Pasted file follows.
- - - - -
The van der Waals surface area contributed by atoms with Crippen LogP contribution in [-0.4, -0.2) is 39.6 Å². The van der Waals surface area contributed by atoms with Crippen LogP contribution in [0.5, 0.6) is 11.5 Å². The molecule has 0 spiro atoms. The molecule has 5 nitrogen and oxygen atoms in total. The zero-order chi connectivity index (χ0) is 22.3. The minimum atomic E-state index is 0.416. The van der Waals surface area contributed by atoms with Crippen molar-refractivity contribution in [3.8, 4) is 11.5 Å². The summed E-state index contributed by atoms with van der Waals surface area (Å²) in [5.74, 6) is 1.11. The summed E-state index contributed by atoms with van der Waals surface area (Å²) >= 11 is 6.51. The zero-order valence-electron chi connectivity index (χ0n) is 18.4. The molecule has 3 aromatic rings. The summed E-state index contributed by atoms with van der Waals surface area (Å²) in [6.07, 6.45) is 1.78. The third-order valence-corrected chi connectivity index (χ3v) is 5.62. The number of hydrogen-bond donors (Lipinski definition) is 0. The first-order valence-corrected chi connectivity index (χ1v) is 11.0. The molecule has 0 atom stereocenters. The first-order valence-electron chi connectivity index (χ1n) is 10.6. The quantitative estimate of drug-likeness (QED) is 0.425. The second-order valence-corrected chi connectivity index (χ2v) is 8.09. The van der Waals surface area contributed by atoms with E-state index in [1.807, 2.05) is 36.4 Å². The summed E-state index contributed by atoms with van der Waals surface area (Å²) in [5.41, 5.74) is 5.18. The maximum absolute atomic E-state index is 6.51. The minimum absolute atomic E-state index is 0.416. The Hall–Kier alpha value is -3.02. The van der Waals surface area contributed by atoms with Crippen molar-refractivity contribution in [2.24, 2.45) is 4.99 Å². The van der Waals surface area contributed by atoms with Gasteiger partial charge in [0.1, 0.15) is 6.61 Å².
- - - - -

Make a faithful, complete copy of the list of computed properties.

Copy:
The van der Waals surface area contributed by atoms with Crippen LogP contribution in [-0.4, -0.2) is 39.6 Å². The van der Waals surface area contributed by atoms with Crippen LogP contribution in [0.5, 0.6) is 11.5 Å². The molecule has 0 spiro atoms. The molecule has 5 nitrogen and oxygen atoms in total. The zero-order chi connectivity index (χ0) is 22.3. The minimum atomic E-state index is 0.416. The van der Waals surface area contributed by atoms with Crippen molar-refractivity contribution in [3.8, 4) is 11.5 Å². The summed E-state index contributed by atoms with van der Waals surface area (Å²) in [5.74, 6) is 1.11. The summed E-state index contributed by atoms with van der Waals surface area (Å²) >= 11 is 6.51. The zero-order valence-electron chi connectivity index (χ0n) is 18.4. The molecule has 3 aromatic rings. The summed E-state index contributed by atoms with van der Waals surface area (Å²) in [6.07, 6.45) is 1.78. The third-order valence-corrected chi connectivity index (χ3v) is 5.62. The number of hydrogen-bond donors (Lipinski definition) is 0. The first-order valence-corrected chi connectivity index (χ1v) is 11.0. The molecule has 0 atom stereocenters. The first-order valence-electron chi connectivity index (χ1n) is 10.6. The quantitative estimate of drug-likeness (QED) is 0.425. The second-order valence-corrected chi connectivity index (χ2v) is 8.09. The van der Waals surface area contributed by atoms with E-state index in [1.807, 2.05) is 36.4 Å². The summed E-state index contributed by atoms with van der Waals surface area (Å²) in [5.41, 5.74) is 5.18. The maximum absolute atomic E-state index is 6.51. The minimum absolute atomic E-state index is 0.416. The Hall–Kier alpha value is -3.02. The van der Waals surface area contributed by atoms with Crippen molar-refractivity contribution in [2.24, 2.45) is 4.99 Å². The van der Waals surface area contributed by atoms with Gasteiger partial charge in [0.1, 0.15) is 6.61 Å².